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Humbug Scoolbus
Apr 25, 2008

The scarlet letter was her passport into regions where other women dared not tread. Shame, Despair, Solitude! These had been her teachers, stern and wild ones, and they had made her strong, but taught her much amiss.


Clapping Larry

I-I-I just can't tell anymore.

EDIT:

Reading through Dogs of War again, there is a reason and it actually makes sense.

Humbug Scoolbus fucked around with this message at 15:50 on Oct 30, 2018

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Halloween Jack
Sep 11, 2003

Let your word be "Yes, Yes" or "No, No"; anything more than this comes from the evil one.




Once you get into the idea of far-flung settlements of <2,000 people waging "war" against each other, it doesn't make sense to keep trying to make sense of it.

MJ12 posted:

Yeah Yu Jing feels really weird because it almost seems that there are two Yu Jing writers. One, who knows a bit more about Chinese politics and history and is writing a Deng Xiaoping thought-like state where the party and the state apparatus have internal checks and balances and the whole thing is a bit oppressive and sometimes callous but perfectly livable and does more or less right for the majority of its citizens, and one who basically writes it as an evil empire with Judge Dredd types running amok killing babies for being Japanese.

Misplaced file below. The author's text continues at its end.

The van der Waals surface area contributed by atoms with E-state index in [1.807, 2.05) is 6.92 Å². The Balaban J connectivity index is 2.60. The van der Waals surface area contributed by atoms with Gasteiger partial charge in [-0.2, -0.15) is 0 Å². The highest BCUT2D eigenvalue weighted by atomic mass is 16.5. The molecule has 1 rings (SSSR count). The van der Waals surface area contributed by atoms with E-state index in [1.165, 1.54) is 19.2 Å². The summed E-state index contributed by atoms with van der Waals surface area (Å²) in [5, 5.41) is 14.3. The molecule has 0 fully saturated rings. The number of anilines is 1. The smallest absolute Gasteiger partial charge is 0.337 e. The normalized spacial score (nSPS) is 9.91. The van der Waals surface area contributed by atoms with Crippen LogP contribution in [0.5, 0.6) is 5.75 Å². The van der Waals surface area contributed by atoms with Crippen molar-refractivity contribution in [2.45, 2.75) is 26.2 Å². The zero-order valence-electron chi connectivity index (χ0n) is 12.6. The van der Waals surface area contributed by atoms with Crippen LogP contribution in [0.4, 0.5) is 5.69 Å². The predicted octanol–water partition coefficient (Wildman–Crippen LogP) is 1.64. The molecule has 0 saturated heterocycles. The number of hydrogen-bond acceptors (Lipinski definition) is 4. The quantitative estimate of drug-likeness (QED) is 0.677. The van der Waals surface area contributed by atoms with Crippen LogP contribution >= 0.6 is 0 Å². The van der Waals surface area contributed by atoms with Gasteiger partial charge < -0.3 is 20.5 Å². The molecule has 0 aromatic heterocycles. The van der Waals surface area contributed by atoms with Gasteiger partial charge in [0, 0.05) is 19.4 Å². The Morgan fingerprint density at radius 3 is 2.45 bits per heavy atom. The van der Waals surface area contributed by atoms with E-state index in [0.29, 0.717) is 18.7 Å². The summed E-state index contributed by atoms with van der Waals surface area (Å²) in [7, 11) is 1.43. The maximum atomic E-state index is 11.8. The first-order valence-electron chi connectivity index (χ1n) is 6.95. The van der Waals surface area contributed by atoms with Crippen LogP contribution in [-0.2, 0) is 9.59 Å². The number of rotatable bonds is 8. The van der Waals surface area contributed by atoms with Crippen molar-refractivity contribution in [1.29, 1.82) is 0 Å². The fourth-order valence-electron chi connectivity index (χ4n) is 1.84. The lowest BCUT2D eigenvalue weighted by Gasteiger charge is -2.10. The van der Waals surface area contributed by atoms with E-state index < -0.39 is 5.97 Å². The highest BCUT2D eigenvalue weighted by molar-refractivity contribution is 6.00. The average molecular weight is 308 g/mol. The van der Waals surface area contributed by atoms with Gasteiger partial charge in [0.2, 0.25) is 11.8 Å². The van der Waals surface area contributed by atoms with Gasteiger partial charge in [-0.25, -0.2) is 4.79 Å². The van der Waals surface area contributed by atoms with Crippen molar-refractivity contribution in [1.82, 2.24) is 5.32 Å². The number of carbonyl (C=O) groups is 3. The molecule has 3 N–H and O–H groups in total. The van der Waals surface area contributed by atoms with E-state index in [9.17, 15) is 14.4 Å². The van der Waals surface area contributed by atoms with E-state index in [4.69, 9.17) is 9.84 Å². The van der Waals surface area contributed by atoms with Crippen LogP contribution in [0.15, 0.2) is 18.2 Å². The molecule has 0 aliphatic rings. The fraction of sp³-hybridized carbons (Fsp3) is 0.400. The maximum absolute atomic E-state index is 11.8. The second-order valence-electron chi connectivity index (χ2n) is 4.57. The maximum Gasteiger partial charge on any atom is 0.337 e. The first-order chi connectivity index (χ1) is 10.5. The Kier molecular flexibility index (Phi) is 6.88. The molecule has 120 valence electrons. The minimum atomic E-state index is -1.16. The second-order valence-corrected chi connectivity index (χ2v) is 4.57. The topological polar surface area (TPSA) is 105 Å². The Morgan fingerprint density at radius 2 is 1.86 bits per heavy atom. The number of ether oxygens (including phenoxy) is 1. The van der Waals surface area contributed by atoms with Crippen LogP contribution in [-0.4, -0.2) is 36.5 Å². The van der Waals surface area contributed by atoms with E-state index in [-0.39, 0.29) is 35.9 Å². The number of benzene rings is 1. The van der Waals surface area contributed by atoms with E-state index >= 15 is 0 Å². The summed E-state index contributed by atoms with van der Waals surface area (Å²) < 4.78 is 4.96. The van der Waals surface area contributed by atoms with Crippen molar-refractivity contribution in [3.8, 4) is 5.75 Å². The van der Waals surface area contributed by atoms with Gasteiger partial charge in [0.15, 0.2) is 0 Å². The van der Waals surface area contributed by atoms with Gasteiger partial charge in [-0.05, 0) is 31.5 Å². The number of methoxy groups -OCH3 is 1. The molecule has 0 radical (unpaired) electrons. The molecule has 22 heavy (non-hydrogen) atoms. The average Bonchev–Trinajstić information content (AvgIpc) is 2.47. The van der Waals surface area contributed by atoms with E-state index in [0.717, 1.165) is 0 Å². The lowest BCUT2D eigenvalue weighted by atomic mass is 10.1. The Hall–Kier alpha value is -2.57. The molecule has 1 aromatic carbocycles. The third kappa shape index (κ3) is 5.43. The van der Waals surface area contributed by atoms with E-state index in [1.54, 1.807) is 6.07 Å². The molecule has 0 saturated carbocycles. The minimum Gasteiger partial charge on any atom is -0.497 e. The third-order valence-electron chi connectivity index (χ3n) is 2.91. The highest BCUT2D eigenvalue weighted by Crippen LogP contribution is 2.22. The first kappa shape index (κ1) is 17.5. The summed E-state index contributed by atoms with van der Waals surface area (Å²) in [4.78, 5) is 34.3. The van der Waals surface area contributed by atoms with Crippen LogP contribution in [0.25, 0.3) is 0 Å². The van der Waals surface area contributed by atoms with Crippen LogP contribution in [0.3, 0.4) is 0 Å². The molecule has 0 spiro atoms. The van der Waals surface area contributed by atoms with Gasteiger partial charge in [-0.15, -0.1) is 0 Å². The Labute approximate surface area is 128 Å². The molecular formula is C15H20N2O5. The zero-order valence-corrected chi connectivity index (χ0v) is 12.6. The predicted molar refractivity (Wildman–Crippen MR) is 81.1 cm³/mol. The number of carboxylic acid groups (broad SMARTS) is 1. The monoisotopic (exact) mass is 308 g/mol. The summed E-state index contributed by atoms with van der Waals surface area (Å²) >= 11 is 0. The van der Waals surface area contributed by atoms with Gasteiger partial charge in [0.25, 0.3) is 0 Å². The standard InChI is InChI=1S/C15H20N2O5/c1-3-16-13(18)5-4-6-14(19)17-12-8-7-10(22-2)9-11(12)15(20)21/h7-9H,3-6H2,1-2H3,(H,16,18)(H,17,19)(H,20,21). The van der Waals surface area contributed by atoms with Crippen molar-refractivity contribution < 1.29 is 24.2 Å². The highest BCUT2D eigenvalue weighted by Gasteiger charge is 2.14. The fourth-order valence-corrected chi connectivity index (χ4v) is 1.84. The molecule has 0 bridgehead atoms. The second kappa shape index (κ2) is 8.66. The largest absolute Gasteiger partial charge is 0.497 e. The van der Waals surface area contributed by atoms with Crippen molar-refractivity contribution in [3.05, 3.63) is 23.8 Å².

Playing devil's advocate: the United States is simultaneously a liberal democracy, the world's biggest arms dealer, and the scourge of democracy in Latin America.

grassy gnoll
Aug 27, 2006

The pawsting business is tough work.

Halloween Jack posted:

Playing devil's advocate: the United States is simultaneously a liberal democracy, the world's biggest arms dealer, and the scourge of democracy in Latin America.